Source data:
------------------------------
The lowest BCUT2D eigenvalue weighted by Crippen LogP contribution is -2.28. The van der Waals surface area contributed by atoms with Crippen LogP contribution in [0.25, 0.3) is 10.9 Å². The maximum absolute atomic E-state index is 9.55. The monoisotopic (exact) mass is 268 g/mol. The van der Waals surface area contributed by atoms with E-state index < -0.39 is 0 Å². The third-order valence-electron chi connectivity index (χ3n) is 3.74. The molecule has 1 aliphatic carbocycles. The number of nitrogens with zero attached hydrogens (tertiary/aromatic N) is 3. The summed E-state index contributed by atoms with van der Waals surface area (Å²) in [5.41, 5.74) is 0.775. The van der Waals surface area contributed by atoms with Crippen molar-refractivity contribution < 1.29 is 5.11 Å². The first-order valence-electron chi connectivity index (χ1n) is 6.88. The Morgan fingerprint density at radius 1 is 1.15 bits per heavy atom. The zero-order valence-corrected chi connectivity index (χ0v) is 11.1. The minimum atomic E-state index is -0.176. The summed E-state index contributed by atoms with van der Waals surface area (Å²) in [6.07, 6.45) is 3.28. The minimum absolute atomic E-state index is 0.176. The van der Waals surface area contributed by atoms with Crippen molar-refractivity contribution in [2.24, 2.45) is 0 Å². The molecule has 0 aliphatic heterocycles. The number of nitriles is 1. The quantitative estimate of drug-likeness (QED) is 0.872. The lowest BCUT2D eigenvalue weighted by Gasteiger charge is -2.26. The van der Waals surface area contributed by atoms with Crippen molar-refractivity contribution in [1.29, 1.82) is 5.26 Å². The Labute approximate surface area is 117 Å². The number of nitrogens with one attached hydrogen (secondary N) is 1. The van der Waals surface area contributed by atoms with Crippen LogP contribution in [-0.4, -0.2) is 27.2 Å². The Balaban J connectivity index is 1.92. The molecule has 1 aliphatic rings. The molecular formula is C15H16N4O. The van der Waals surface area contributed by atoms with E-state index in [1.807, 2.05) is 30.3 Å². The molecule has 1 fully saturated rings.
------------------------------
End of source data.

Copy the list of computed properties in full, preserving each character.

The lowest BCUT2D eigenvalue weighted by Crippen LogP contribution is -2.28. The van der Waals surface area contributed by atoms with Crippen LogP contribution in [0.25, 0.3) is 10.9 Å². The maximum absolute atomic E-state index is 9.55. The monoisotopic (exact) mass is 268 g/mol. The van der Waals surface area contributed by atoms with E-state index < -0.39 is 0 Å². The third-order valence-electron chi connectivity index (χ3n) is 3.74. The molecule has 1 aliphatic carbocycles. The number of nitrogens with zero attached hydrogens (tertiary/aromatic N) is 3. The summed E-state index contributed by atoms with van der Waals surface area (Å²) in [5.41, 5.74) is 0.775. The van der Waals surface area contributed by atoms with Crippen molar-refractivity contribution < 1.29 is 5.11 Å². The first-order valence-electron chi connectivity index (χ1n) is 6.88. The Morgan fingerprint density at radius 1 is 1.15 bits per heavy atom. The zero-order valence-corrected chi connectivity index (χ0v) is 11.1. The minimum atomic E-state index is -0.176. The summed E-state index contributed by atoms with van der Waals surface area (Å²) in [6.07, 6.45) is 3.28. The minimum absolute atomic E-state index is 0.176. The van der Waals surface area contributed by atoms with Crippen molar-refractivity contribution in [2.24, 2.45) is 0 Å². The molecule has 0 aliphatic heterocycles. The number of nitriles is 1. The quantitative estimate of drug-likeness (QED) is 0.872. The lowest BCUT2D eigenvalue weighted by Gasteiger charge is -2.26. The van der Waals surface area contributed by atoms with Crippen molar-refractivity contribution in [1.29, 1.82) is 5.26 Å². The Labute approximate surface area is 117 Å². The number of nitrogens with one attached hydrogen (secondary N) is 1. The van der Waals surface area contributed by atoms with Crippen LogP contribution in [-0.4, -0.2) is 27.2 Å². The Balaban J connectivity index is 1.92. The molecule has 1 aliphatic rings. The molecular formula is C15H16N4O. The van der Waals surface area contributed by atoms with E-state index in [1.807, 2.05) is 30.3 Å². The molecule has 1 fully saturated rings.